Online from: 2008
Subject Area: Strategy
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|Title:||Are firms' lobbying strategies universal? Comparison of lobbying by French and UK firms|
|Author(s):||Madina Rival, (National Conservatory for Arts and Crafts, Paris, France)|
|Citation:||Madina Rival, (2012) "Are firms' lobbying strategies universal? Comparison of lobbying by French and UK firms", Journal of Strategy and Management, Vol. 5 Iss: 2, pp.211 - 230|
|Keywords:||Corporate political strategy, Data analysis, France, Influence, Lobbying, Management strategy, Societal effects, United Kingdom|
|Article type:||Research paper|
|DOI:||10.1108/17554251211222901 (Permanent URL)|
|Publisher:||Emerald Group Publishing Limited|
|Acknowledgements:||The author would like to acknowledge sincerely for their advice Arjen van Witteloostuijn and the two anonymous reviewers of the journal, the 2010 Sorge Workshop participants in Groningen, the 2011 AOM Management Consulting Division, and especially Yuri Biondi.|
Purpose – The central question in this article is: do recurring types of corporate lobbying strategies exist (in the same way as for generic strategies, for example)? The objective of this research is to define a typology of lobbying strategies implemented by French and UK firms, and then to discuss to what extent firms' political strategies are universal or country-specific.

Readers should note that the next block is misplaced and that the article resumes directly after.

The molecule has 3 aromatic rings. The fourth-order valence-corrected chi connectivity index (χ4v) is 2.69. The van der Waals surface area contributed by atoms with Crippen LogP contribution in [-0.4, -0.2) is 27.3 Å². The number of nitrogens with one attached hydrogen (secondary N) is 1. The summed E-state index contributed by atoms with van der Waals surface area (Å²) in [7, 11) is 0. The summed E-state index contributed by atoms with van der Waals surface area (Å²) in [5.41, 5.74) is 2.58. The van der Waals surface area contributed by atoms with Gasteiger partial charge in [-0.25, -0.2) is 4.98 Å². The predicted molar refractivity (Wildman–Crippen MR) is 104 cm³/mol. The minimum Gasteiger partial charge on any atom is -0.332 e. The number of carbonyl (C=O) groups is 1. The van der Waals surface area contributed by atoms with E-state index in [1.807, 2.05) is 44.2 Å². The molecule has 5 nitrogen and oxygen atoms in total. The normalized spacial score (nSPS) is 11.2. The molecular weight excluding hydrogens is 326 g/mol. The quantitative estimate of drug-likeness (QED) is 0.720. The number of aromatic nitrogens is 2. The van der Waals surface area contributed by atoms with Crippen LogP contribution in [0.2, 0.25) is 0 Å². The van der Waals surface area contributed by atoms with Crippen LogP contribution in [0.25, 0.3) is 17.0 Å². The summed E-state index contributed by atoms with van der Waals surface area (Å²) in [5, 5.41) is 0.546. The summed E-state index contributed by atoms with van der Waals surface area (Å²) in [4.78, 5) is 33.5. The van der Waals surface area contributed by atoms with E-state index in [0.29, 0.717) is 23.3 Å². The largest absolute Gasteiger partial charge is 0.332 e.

Design/methodology/approach – An empirical study examined 679 lobbying campaigns (also known as “political action”) of French and UK firms. They were grouped into categories and described using statistical data analysis techniques (multiple correspondence analysis and classification).
Findings – The results highlight a pattern in the corporate lobbying phenomenon: five types of lobbying strategy (that can be described and illustrated) exist for French firms, and four for UK firms. Tentative explanations can be put forward: implementation of lobbying strategies appears to depend on the type of issues addressed (which could be universal), but also on the country's political environment (which could be country specific). The study shows the interdependent influence of organisational resources, economic structures and the political environment (laws and the role of the state) on firms' lobbying strategies. Thus, societal effects theory could be applied to firms' political strategies, which are global and local at the same time.
Originality/value – Lobbying public decision makers is an increasingly widespread managerial practice, but has so far attracted little research attention in Europe.
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